only on platforms supporting the POSIX clock_gettime() interface. Now,
Libevent has support for monotonic clocks on OSX and Windows too, and a
fallback implementation for systems without monotonic clocks that will at
least keep time running forwards.
Using monotonic timers makes Libevent more resilient to changes in the
system time, as can happen in small amounts due to clock adjustments from
NTP, or in large amounts due to users who move their system clocks all over
the timeline in order to keep nagware from nagging them.
3.6. Faster cross-thread notification on kqueue
When a thread other than the one in which the main event loop is
running needs to wake the thread running the main event loop, Libevent
usually writes to a socketpair in order to force the main event loop
to wake up. On Linux, we've been able to use eventfd() instead. Now
on BSD and OSX systems (any anywhere else that has kqueue with the
EVFILT_USER extension), we can use EVFILT_USER to wake up the main
thread from kqueue. This should be a tiny bit faster than the
previous approach.
4. Infrastructure improvements
4.1. Faster tests
I've spent some time to try to make the unit tests run faster in
Libevent 2.1. Nearly all of this was a matter of searching slow tests
for unreasonably long timeouts, and cutting them down to reasonably
long delays, though on one or two cases I actually had to parallelize
an operation or improve an algorithm.
On my desktop, a full "make verify" run of Libevent 2.0.18-stable
requires about 218 seconds. Libevent 2.1.1-alpha cuts this down to
about 78 seconds.
Faster unit tests are great, since they let programmers test their
changes without losing their train of thought.
4.2. Finicky tests are now off-by-default
The Tinytest unit testing framework now supports optional tests, and
Libevent uses them. By default, Libevent's unit testing framework
does not run tests that require a working network, and does not run
tests that tend to fail on heavily loaded systems because of timing
issues. To re-enable all tests, run ./test/regress using the "@all"
4.3. Modernized use of autotools
Our autotools-based build system has been updated to build without
warnings on recent autoconf/automake versions.
Libevent's autotools makefiles are no longer recursive. This allows
make to use the maximum possible parallelism to do the minimally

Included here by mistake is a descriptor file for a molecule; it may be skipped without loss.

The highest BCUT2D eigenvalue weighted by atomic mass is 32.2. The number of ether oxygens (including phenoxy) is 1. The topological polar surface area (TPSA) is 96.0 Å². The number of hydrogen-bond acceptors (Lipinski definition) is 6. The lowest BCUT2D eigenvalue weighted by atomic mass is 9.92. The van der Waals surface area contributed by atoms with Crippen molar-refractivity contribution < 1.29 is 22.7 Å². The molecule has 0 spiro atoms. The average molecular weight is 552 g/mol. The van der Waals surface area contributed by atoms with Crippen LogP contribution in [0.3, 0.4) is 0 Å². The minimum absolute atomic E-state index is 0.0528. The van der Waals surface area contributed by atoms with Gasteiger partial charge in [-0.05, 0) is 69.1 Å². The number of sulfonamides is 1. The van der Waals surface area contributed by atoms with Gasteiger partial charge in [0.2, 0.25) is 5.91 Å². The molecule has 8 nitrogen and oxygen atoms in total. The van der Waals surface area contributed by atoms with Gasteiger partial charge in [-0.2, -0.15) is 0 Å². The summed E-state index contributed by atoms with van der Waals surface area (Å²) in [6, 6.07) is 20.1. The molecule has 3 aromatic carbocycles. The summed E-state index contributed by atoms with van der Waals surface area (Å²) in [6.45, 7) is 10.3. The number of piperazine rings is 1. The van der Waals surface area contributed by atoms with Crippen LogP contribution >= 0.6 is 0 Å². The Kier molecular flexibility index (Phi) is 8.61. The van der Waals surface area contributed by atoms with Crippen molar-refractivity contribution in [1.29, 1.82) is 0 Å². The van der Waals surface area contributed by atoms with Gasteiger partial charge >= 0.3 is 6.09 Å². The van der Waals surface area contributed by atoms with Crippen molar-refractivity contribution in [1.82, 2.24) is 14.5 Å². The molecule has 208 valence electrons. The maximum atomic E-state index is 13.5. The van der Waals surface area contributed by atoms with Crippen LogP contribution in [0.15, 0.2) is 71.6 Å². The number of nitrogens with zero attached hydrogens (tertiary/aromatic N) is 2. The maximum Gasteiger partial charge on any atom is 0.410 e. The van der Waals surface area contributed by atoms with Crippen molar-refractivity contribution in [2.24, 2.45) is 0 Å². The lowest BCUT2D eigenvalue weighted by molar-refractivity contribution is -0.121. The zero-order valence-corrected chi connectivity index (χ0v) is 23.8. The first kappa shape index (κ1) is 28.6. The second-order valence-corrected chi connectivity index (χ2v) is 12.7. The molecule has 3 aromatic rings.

necessary amount of work. See Peter Miller's "Recursive Make
Considered Harmful" at for
more information here.
We now use the "quiet build" option to suppress distracting messages
about which commandlines are running. You can get them back with
"make V=1".
4.4. Portability
Libevent now uses large-file support internally on platforms where it
matters. You shouldn't need to set _LARGEFILE or OFFSET_BITS or
anything magic before including the Libevent headers, either, since
Libevent now sets the size of ev_off_t to the size of off_t that it
received at compile time, not to some (possibly different) size based
on current macro definitions when your program is building.
We now also use the Autoconf AC_USE_SYSTEM_EXTENSIONS mechanism to
enable per-system macros needed to enable not-on-by-default features.
Unlike the rest of the autoconf macros, we output these to an
internal-use-only evconfig-private.h header, since their names need to
survive unmangled. This lets us build correctly on more platforms,
and avoid inconsistencies when some files define _GNU_SOURCE and
others don't.
Libevent now tries to detect OpenSSL via pkg-config.
4.5. Standards conformance
Previous Libevent versions had no consistent convention for internal
vs external identifiers, and used identifiers starting with the "_"
character throughout the codebase. That's no good, since the C
standard says that identifiers beginning with _ are reserved. I'm not
aware of having any collisions with system identifiers, but it's best
to fix these things before they cause trouble.
We now avoid all use of the _identifiers in the Libevent source code.
These changes were made *mainly* through the use of automated scripts,
so there shouldn't be any mistakes, but you never know.
As an exception, the names _EVENT_LOG_DEBUG, _EVENT_LOG_MSG_,
_EVENT_LOG_WARN, and _EVENT_LOG_ERR are still exposed in event.h: they
are now deprecated, but to support older code, they will need to stay
around for a while. New code should use EVENT_LOG_DEBUG,
4.6. Event and callback refactoring
As a simplification and optimization to Libevent's "deferred callback"
logic (introduced in 2.0 to avoid callback recursion), Libevent now
treats all of its deferrable callback types using the same logic it
uses for active events. Now deferred events no longer cause priority
inversion, no longer require special code to cancel them, and so on.
Regular events and deferred callbacks now both descend from an
internal light-weight event_callback supertype, and both support
priorities and take part in the other anti-priority-inversion
mechanisms in Libevent.
To avoid starvation from callback recursion (which was the reason we
introduced "deferred callbacks" in the first place) the implementation
now allows an event callback to be scheduled as "active later":
instead of running in the current iteration of the event loop, it runs
in the next one.
5. Testing
Libevent's test coverage level is more or less unchanged since before:
we still have over 80% line coverage in our tests on Linux and OSX.
There are some under-tested modules, though: we need to fix those.